Sacrifices made for our country demand we remember who we are as a people

The following remarks were delivered by the Hon. Michelle Rempel Garner on November 11, 2023, at the Remembrance Day ceremony held at Royal Canadian Legion Branch #284 Calgary


“Only take care, and keep your soul diligently, lest you forget the things that your eyes have seen, and lest they depart from your heart all the days of your life. Make them known to your children and your children’s children.” ~ Deut. 4:9

“It’s said that that particular quote from the Bible was the source that the poet Rudyard Kipling drew from for his 1897 “Recessional” poem, which in turn, is the source of the phrase “lest we forget”. Today, we say “lest we forget” to honour the sacrifices of those who have served and those who have died in service to Canada.

That’s because “Lest we forget” presents a concept that anyone who has lived through war knows all too well: forgetting the cost of conflict means that conflict will inevitably return.

I accidentally asked someone whom I love very much about this once.

Towards the end of our first date, my husband Jeff, who served over two decades in the United States Army, commented that he was surprised I hadn’t yet asked him the question that he and other combat veterans often first get asked by prospective partners.

Naively to what he was referring to, and not being particularly good at first dates, I nervously blurted a response, gesturing at the teenagers tossing around football nearby to where we were sitting. “Do you mean something like, do you think those kids – or anyone – can understand the concept of duty to country or the value of peace without knowing the brutality of war? Or, do you think your service is worth the cost because it will have prevented future conflict?”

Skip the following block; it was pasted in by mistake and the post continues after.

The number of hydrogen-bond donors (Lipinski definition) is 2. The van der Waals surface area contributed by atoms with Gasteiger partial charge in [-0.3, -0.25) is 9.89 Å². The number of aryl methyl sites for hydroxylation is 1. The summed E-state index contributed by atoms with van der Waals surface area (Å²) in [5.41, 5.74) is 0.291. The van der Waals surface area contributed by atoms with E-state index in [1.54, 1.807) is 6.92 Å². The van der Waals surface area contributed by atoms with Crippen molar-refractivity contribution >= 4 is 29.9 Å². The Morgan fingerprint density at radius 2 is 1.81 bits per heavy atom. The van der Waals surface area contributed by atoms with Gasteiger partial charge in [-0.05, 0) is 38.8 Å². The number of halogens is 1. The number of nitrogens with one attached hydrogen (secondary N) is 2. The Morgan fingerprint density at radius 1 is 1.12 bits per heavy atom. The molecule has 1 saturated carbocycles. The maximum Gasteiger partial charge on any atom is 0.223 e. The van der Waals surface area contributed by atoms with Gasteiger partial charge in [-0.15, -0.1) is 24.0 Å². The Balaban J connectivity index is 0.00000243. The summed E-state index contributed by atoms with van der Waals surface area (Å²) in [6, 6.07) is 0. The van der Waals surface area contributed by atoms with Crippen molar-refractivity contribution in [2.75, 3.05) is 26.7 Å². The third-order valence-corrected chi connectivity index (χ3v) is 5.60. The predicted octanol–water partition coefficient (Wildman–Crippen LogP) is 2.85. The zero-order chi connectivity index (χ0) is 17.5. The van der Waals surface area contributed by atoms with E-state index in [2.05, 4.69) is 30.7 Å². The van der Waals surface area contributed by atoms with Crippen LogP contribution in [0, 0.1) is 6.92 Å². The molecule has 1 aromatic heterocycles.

He gave me a brisk look; I had unsettled him.

After an uncomfortably protracted moment of silence, Jeff broke the tension by placing my hand in his. “No, honey,” he said, meeting my gaze while shaking his head with a dark chuckle. “I meant, you haven’t asked me how many people I’ve killed. But what you’ve asked, I think, is worse.”

Years later, I understand why he said that. As a Canadian Member of Parliament, I worry that in the decadence of the peace we in Canada enjoy, we may be allowing ourselves to become complacent to the need to guard the foundations of Canada’s peaceful pluralism. Said a different way, lest we forget, but I worry that we, as a nation, may be forgetting.

Many Canadians now hold naive exceptionalism to war: that mass rape, indiscriminate killing fields, bombings, tortures, famine, disease and the other countless atrocities that result from humans engaging in widespread armed conflict could never happen here. Or that if it did, we don’t have a duty to ensure we can protect ourselves, or assume that some other nation would come to our aid with no strings attached. Or that we don’t have a responsibility to ensure that those who share our values around the world don’t stand alone when challenged by those who seek to dismantle democracy and violate human rights.